The Impact Theatre's production of "The Tenth Man" features Susan Josephs as Evelyn Foreman - who is either possessed by a dybbuk or insane, depending on the characters' and audience's interpretations. The show runs through March 4.

Can an insane 18-year-old girl and a suicidal, divorced lawyer
find peace and happiness in a meaningful relationship?

That is the question playwright Paddy Chayefsky asked when
"The Tenth Man" was first staged in 1959. Ever since,
audiences have been laughing and crying as his eloquent drama
explores those possibilities.

The latest revival of "The Tenth Man," now playing
at the Impact Theatre in Prospect Heights, is a sensitive production
directed by Daniel Angus Cox.

Terry Robison plays Arthur Landau, the hapless and unhappy
divorced lawyer who is dragged off the street to complete a prayer
quorum of 10 men one bitter winter morning. In the synagogue
he finds a group of elderly Jewish men, all of East European
origin – Schlissel the atheist (Ron Parella), Zitorsky the philanderer
(Robert Kierman) and Alper the philosopher (Joshua Koehn).

He also finds Evelyn Foreman (Susan Josephs) who has been
kidnapped and brought to the synagogue by her grandfather Foreman
(Paul Campana). Foreman hopes that with the help of his friends
he can exorcise the "dybbuk" he believes has taken
possession of his adored mentally ill grandchild. (In Jewish
folklore, a "dybbuk" is the wandering soul of a dead
person that enters the body of a living person and controls his
or her behavior.)

Evelyn promptly falls in love with Arthur. But Arthur is a
man no longer capable of love. Nor is he capable of leaving Evelyn
to her fate or her demons.

"The Tenth Man" is a drama with little action but
wonderful, expressive dialogue. Chayefsky (1923-1981) peoples
the little synagogue with mystics, philosophers and Biblical
scholars. They have come from the heart of the Old World to this
ramshackle temple set between a dry cleaner and a grocery store
in Mineola, Long Island.

Foreman and Schlissel cannot even find their way to Williamsburg
without getting lost and ending up in New Jersey. But in their
hearts, they are imbued with the wisdom of the ages – a wisdom
that goes beyond geographical boundaries and defies all maps.

"The Tenth Man" was so well written by the three-time
Academy Award-winner for best screenplay – "Marty"
(1955), "The Hospital" (1971) and "Network"
(1976) – that in many ways it might seem foolproof. On the other
hand, without sensitive direction and capable acting there are
no bells and whistles to keep all of that admittedly magical
verbiage moving.

Cox has a cast of capable actors who do not disappoint. Especially
in his two leads. Robison has just the right mix of disdain and
despair for a world-weary lawyer who has everything and enjoys
nothing. At the same time, he is quite capable of becoming passionate
about his lack of passion for this life.

And Josephs is always convincing, whether she’s Evelyn’s alter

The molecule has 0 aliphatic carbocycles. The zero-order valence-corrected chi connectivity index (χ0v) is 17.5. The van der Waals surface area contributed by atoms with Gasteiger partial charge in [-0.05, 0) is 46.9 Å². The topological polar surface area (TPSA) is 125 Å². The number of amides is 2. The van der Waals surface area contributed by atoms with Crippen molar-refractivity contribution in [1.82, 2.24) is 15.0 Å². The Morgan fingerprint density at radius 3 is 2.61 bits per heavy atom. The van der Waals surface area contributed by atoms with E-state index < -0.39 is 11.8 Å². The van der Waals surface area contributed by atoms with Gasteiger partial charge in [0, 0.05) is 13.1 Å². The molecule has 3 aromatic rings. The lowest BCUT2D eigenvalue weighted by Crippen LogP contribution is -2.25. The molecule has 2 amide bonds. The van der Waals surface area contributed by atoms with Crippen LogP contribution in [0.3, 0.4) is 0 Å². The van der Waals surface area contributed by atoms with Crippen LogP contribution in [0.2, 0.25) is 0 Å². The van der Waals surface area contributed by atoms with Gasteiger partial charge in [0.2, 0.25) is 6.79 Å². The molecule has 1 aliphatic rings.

ego Hannah Luchinsky, the whore of Kiev and companion of sailors,
or Evelyn, a frightened young woman who has spent her life shuttling
from home to asylum and back home to parents too busy with their
own lives to do much about their daughter’s horror.

The supporting roles are, for the most part, equally strong.

Ken Dray (often seen in Gallery Players and Heights Players
productions) is particularly fine as the harried rabbi who has
reconciled the spiritual and practical aspects of his calling,
building up membership through Bingo, bazaars and baseball.

Dorrell Pulver stands out in what might be considered a minor
role – the overworked sexton who does yeoman’s work every morning
trying to gather 10 men in order to make the required quorum
for prayer.

And 27-year-old Joshua Koehn has obviously studied the stance
and speech of an old man so well that he could probably fool
his own mother.

"The Tenth Man," like the very best in drama and
literature, is based on the theory that love has a redemptive
power that goes beyond age or circumstance. It is love that makes
life worth living. And as Dostoyevsky wrote, hell is nothing
more than the inability to love. In "The Tenth Man,"
the inability to love is represented by the dybbuk, and it is
only by confronting that wandering soul that man and woman can
be redeemed.

As Hirshman the cabalist (Ron Leir) tells Arthur, "It
is better to believe in dybbuks than in nothing at all."

"The Tenth Man" has the misfortune of being staged
by an as yet little-known theater company on a quiet street in
Brooklyn, and opening on a dreary weekend in winter when most
people probably stayed home. But for those who did venture out
to see this outstanding play, the experience was well worth the

Chayefsy’s classic transcends religion and race, time and
place. It’s one of those plays that remains forever relevant,
as long as people love and long for love, as long as people hope
and despair, then live to hope again.


"The Tenth Man" plays on March 1, 2 and 3 at
8 pm, and Sunday March 4 at 2 pm. Tickets are $15. The theater
is located at 190 Underhill Ave. at the corner of Sterling Place.
For reservations, call (718) 768-0214.

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